We consider an abstract initial value problem
To this end, let us first review a few ways of defining the exponential of a matrix.
1. The power series:
2. As a limit:
3. By diagonalization or, more generally, transforming to Jordan canonical form. This is the procedure we followed in the preceding sections.
4. By Laplace transforms: Consider the equation
and take the Laplace transform:
We find the transformed equation
which leads to
The inversion formula for the Laplace transform then yields
where must be chosen larger than the real part of any eigenvalue of A. This leads us to the definition
For unbounded operators, the power series definition is not useful. Consider the example of the heat equation discussed in the last section A=d2/dx2. Then formally, we would have
The definition as a limit seems to suffer from the same defect. However, we can make the following modification to it:
Assume that A is a linear operator defined on a dense subspace D(A) of a Hilbert space H. Assume further that there are constants M and such that exists (as an operator from H to D(A)) for and
The set of operators where is referred to as a semigroup of operators; it is closed under multiplication since . It is in general not possible to extend t to negative values; for instance the heat equation is well posed only for solutions forward in time, not for solutions backward in time.
We note that
To give a simple example, we show how the Hille-Yosida theorem applies to the heat equation, discussed in the previous section. We use the Fourier series representation
In a somewhat simpler fashion, we could argue that
The second argument given in the last example clearly yields a weaker conclusion than the first. On the other hand, it required no knowledge of eigenvalues and eigenfunctions. In general, the representation of in terms of eigenvalues and eigenfunctions is very useful for closed form solutions, if such a representation is available. As a foundation for a general theory, however, such a definition would be too restrictive, since little is known (except for special cases such as self-adjoint operators) about spectral representations. Indeed, there are (physically relevant) examples of operators which do not even have a spectrum, so any attempt to ``diagonalize" is doomed from the start.
Consider the equation ut+ux=0, with boundary condition u(0,t)=0 on the interval (0,1). Abstractly, we associate with this the operator Au=-u' with domain . The initial value problem has a well-defined solution, namely, we have
If, however, we consider the problem , i.e.
In the earlier sections on stability of systems of ODEs, we established a connection between stability and eigenvalues. For infinite-dimensional systems, the issues are more complicated. First of all, there is a more general notion of spectrum. We say that is in the resolvent set of A if the ``resolvent" exists as a bounded operator defined on all of H, and we say is in the spectrum if it is not in the resolvent set. In the finite-dimensional case, the spectrum consists precisely of the eigenvalues, but in infinite dimensions this is no longer the case; for instance, there may be what is known as a ``continuous spectrum."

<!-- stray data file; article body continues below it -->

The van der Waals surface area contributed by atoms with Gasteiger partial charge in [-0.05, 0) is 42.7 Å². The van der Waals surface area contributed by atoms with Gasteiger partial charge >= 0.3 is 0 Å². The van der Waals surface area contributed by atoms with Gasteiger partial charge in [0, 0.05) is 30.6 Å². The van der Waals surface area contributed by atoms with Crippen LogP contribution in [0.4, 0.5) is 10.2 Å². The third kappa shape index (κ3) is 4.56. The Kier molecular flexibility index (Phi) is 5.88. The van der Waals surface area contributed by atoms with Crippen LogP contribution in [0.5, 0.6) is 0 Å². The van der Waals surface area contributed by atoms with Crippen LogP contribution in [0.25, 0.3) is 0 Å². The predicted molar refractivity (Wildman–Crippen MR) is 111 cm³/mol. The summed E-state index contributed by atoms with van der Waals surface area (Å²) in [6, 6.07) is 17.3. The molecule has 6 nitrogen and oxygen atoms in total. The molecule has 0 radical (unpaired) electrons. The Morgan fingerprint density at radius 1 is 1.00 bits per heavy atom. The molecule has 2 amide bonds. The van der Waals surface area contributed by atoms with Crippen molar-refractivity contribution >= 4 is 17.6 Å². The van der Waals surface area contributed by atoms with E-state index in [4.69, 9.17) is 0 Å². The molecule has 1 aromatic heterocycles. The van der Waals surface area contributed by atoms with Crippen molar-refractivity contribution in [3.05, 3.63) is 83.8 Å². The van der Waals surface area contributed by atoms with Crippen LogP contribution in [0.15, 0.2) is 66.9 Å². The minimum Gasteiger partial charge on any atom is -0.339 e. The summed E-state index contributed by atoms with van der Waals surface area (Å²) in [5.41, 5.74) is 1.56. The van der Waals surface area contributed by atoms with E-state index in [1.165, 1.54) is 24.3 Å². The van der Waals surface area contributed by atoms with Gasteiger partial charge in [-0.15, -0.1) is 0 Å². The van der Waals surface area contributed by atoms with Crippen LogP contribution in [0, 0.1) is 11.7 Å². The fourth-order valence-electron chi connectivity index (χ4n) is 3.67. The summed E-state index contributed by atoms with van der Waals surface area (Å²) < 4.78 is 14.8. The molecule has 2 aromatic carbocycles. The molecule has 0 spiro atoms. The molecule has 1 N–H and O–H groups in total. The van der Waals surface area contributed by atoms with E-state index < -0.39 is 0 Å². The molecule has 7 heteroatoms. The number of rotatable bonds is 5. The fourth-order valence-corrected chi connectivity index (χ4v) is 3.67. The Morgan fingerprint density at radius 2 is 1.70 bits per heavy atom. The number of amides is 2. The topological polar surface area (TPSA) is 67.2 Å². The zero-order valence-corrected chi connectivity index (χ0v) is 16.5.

Consider, for instance, the operator
For any operator which satisfies the hypotheses of the Hille-Yosida theorem, we can define the following quantities:
We call r(A) the spectral bound, and the type of the semigroup. The quantity measures the rate of exponential growth or decay of . The connection between spectrum and stability is established if . While it can be shown that , the converse inequality is in general not true. There are a number of known counterexamples in the literature; a very natural one  is the equation
The Laplace inversion formula for (see above) can be exploited to establish a weaker result. Namely, it turns out that
We note that, if there are no spectral values for , i.e. if s>r(A), then the resolvent exists in that half plane. But this does not necessarily imply that it is uniformly bounded. In the finite-dimensional case, this is no issue, since .
For a wide class of problems, including those of Newtonian fluid mechanics, it is known that . However, these results do not include viscoelastic fluids, where the problem is in general still open. Hence we do not know that the onset of instabilities is always associated with eigenvalues crossing the imaginary axis. Nevertheless, many of the instabilities observed clearly show the type of dynamics which is expected from such a scenario, and we shall analyze them in the appropriate framework.